The characteristics of intramucosal bacteria in chronic rhinosinusitis: a prospective cross-sectional analysis
Potential conflict of interest: None provided.
Presented orally at the Annual ARS Meeting on September 8, 2012, Washington, DC.
Correspondence to: Richard Douglas, Department of Surgery, Level 12, Auckland City Hospital, Park Road, Grafton, Auckland 1023, New Zealand; e-mail: firstname.lastname@example.org
We have observed subepithelial bacterial microcolonies within the mucosa of patients with chronic rhinosinusitis (CRS). These were predominantly Staphylococcus aureus and did not appear to elicit a local inflammatory response. We hypothesized that these microcolonies had made adaptations allowing them to exist apparently undetected within the mucosa. We sought to determine whether the tissue colonies had genotypic or phenotypic variations from the surface bacteria.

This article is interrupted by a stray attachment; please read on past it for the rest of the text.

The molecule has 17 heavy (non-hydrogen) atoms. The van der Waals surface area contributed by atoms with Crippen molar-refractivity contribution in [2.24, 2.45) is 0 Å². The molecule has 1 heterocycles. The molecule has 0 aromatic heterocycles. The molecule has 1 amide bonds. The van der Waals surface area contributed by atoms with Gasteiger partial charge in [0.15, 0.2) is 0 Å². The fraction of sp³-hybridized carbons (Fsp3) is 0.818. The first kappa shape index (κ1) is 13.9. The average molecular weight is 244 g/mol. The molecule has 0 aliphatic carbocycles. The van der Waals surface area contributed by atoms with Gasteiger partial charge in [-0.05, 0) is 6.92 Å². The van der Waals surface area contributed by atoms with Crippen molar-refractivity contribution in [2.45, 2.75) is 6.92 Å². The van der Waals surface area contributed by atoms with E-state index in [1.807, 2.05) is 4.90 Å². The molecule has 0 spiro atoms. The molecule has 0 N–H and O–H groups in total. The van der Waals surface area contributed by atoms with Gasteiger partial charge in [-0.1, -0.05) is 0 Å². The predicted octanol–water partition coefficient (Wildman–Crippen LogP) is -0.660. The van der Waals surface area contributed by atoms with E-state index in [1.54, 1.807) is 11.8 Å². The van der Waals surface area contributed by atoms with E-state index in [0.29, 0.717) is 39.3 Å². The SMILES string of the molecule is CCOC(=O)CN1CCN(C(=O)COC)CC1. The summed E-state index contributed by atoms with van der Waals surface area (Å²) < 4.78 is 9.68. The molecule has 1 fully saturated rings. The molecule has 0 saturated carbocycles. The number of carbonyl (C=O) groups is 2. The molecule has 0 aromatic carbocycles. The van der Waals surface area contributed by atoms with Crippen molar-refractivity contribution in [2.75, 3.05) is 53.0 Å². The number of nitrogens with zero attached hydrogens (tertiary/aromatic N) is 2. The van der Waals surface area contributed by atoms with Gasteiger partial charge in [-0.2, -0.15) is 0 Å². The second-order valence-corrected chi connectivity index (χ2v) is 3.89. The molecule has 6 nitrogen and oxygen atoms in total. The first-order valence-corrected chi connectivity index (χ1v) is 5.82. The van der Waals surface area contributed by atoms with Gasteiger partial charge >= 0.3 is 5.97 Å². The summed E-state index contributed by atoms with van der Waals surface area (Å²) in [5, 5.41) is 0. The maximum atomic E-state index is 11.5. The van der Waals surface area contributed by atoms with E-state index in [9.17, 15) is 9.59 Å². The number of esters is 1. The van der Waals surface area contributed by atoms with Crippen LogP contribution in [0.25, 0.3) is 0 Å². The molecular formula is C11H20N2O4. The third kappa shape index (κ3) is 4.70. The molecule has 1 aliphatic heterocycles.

Mucosal swabs and tissue biopsies were taken from 31 patients with CRS undergoing functional endoscopic sinus surgery, and 9 with normal sinuses having transnasal pituitary surgery. Biopsied tissues were assessed histologically, by routine culture, and by culture techniques facilitating growth of small colony variants (SCVs). Genotypic typing compared isolates of S. aureus that were cultured from both swab and tissue samples. The activity of the accessory gene regulator (agr) gene, a global regulator of S. aureus virulence, was evaluated indirectly by determining the hemolytic activity of the colonies on blood agar.
SCVs were grown from 2 samples but these were found not to possess the nuc gene, specific to S. aureus. When S. aureus was recovered from both swab and mucosa, the genetic profiles were indistinguishable in all but 1 patient. All S. aureus cultured from mucosa demonstrated β-hemolysis, implying normal agr activity.
Intramucosal S. aureus are genetically closely related and phenotypically similar to surface S. aureus. Further studies are needed to explore the possible mechanisms by which intramucosal colonies become less immunogenic, and the role of the colonies in the pathophysiology of CRS.